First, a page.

Historically, offshore exploration activity in South America had been dominated by Brazil. Over the last two years, this picture has changed, as drilling activity in Brazil declined and activity grew in other parts of the region.
At the beginning of this decade, Brazilian exploration activity peaked at more than 120 exploration wells drilled per year. Petrobras and OGX led the charge by exploring the Campos and Santos Basins. Since then, exploration activity has declined in Brazil: only 35 exploration wells were drilled in 2015, and the number will fall to about 20 wells this year.
While activity in Brazil has declined, exploration in the rest of South America has been growing. In fact, 2016 will be the first year in history where the number of spudded wells outside Brazil exceeds those in Brazil. The growth is driven by a number of countries, including Suriname, Guyana, and the Falklands.
In Suriname, the national oil company drilled two wells in 2015, while Apache and Inpex drilled one each, although none of these resulted in a major discovery. In 2016, Petronas and DEA plan to drill a well on the Roselle prospect, offshore Suriname.
In Guyana, ExxonMobil found the giant Liza field last year, the largest oil discovery globally in 2015, which is estimated to be able to produce 1 Bboe. Exxon plans to appraise the discovery in 2016 and will target other prospects in the same block, bringing the total number of exploration wells for the year to around five.
Two other high impact exploration wells drilled this year were Total’s Raya (Uruguay) and BHP’s LeClerc (Trinidad & Tobago). At 3,412m below sea level Raya is the world’s deepest water hydrocarbon well ever drilled. This well could open up one of the greatest exploration opportunities this century, as predicted by studies carried out on Spectrum seismic on both sides of the Atlantic margin. LeClerc is notable as it is the first deepwater well off Trinidad and Tobago.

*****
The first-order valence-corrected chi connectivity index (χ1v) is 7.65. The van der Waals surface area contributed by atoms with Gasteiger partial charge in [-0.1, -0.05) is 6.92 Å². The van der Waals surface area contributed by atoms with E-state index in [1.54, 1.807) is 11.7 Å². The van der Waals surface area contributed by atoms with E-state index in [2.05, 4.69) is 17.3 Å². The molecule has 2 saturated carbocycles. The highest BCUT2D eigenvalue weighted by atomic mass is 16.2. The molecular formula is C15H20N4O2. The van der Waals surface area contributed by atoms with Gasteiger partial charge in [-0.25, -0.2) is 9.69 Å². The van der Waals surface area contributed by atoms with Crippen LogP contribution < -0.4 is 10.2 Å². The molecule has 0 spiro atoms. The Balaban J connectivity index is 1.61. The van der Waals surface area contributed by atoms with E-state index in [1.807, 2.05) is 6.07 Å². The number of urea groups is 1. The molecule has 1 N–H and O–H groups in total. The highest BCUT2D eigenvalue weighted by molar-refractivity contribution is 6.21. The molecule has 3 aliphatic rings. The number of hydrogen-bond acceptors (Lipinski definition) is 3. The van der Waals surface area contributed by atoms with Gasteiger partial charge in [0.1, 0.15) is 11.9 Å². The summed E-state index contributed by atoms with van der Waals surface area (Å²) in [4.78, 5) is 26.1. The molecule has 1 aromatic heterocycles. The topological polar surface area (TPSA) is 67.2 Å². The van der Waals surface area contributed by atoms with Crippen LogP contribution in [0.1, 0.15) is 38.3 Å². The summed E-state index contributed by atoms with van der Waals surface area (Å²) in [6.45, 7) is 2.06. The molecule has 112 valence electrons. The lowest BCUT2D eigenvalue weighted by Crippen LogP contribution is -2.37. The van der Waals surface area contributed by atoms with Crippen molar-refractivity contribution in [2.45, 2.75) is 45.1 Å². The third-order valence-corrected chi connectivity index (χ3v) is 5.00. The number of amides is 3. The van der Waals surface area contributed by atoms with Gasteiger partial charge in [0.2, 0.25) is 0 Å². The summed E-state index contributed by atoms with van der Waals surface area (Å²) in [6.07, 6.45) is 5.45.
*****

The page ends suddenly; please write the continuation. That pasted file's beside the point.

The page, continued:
As exploration activity started to fall in 2012, so did exploration results. In the period 2008–2012 the average annual discovered offshore volumes for South America were around 9 Bboe; in 2015, this number had dropped to about 1.1 Bboe. In total, the average discovery cost per barrel has increased from ~1.3 to ~7.0 US$/boe over this period. This shows that South America, along with the rest of the offshore world, is struggling to deliver the necessary exploration results. The opportunity to diversify the exploration effort around the continent might be one way of reversing this development.